Inambari Dam

Update: On June 14, 2011, the Peruvian government announced that the massive Inambari Dam had been cancelled after years of strong community opposition. For 36 days leading up to this decision, close to 2,000 people in the Puno area had been on strike in an effort to convince the government to cancel mining concessions and the dam project. They blocked access roads to the region and held mass protests. Locals remain wary in spite of this decision and we will continue to monitor any new developments. 

If built, the massive US$4.9 billion Inambari Dam would form a reservoir of 410 square kilometers, second in size in Peru only to Lake Titicaca. The dam, slated to be built at the corner of Puno, Cusco, and Madre de Dios states, 300 km from the Brazil border, would be for export of electricity to Brazil, and would also send water during times of drought to Brazilian dams Jirau and San Antonio on the Rio Madeira.

The Inambari Dam is one of a series of hydropower projects to be built under the energy agreement signed by Peru and Brazil in June 2010, under which Brazilian companies will build and operate the dams for 30 years. Under this agreement, 80% of the dam's electricity would be exported to Brazil, necessitating a 1500 km transmission line to connect Peru's system with Brazil. Peru is responsible for financing the national interconnection, which is not included in the $4.9 billion price tag.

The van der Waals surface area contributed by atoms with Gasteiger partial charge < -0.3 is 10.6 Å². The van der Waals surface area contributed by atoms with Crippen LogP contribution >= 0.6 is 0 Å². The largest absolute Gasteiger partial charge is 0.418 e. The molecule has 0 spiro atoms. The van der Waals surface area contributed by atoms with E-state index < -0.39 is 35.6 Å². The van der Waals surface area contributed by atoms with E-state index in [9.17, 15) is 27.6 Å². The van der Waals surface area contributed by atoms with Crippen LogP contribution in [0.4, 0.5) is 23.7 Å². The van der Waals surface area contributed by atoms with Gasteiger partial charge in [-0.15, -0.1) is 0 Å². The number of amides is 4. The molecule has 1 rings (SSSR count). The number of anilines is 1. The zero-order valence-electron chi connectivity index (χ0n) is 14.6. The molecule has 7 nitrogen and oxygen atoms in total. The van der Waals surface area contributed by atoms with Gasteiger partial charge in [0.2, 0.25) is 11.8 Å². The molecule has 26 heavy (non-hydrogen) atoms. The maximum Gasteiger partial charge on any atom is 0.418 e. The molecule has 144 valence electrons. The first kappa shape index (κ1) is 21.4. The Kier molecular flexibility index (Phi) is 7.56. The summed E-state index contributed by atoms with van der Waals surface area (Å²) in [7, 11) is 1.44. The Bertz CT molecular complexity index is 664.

The consortium created to build the project on the Brazilian side are Inambari Geração de Energia (IGESA), comprised by Brazilian state companies Eletrobras and Furnas private construction company OAS, and Peruvian Empresa de Generación Eléctrica Amazonas Sur SAC(EGASUR SAC). These companies have stated they have received promises of a US$2.5 million loan from the Brazilian National Development Bank (BNDES).

Fifty small towns would be either underwater from the dam, or their economy and transportation harmed, and close to 15,000 people would be displaced. Most people are migrants from the highlands of Puno State, who began to arrive 50 years ago. The new comers began to grow cacao, pineapple, bananas, and manioc. Others do small-scale fishing, or artisanal gold mining along the Inambari. A100-km stretch of the Inter-Oceanic Highway (built by Brazil, not yet paid for by Peru) would also be flooded.

Communities from towns like San Gaban, which lies right where the dam wall would be built, have held numerous protests over several years now. Road blockades on main roads that give access to cities are regular occurrences, and signs of "No to Inambari Dam" can be found in many towns along the river.

The Native Federation of Madre de Dios River (FENAMAD), comprised of several indigenous groups and other downstream communities in Madre de Dios State, have demanded cancellation of the project. They say they have not been consulted, and are concerned about the risks of extinction that isolated native people would face. Downstream communities have been not made aware of the impacts that cutting off the river's flow would have on them.

The Bahuaja-Sonene National Park, a world natural sanctuary of high biodiversity, would also be threatened, as new roads are built, leading to increased colonization, forest burning, cattle ranching and large farms, hunting, and erosion of mountain sides.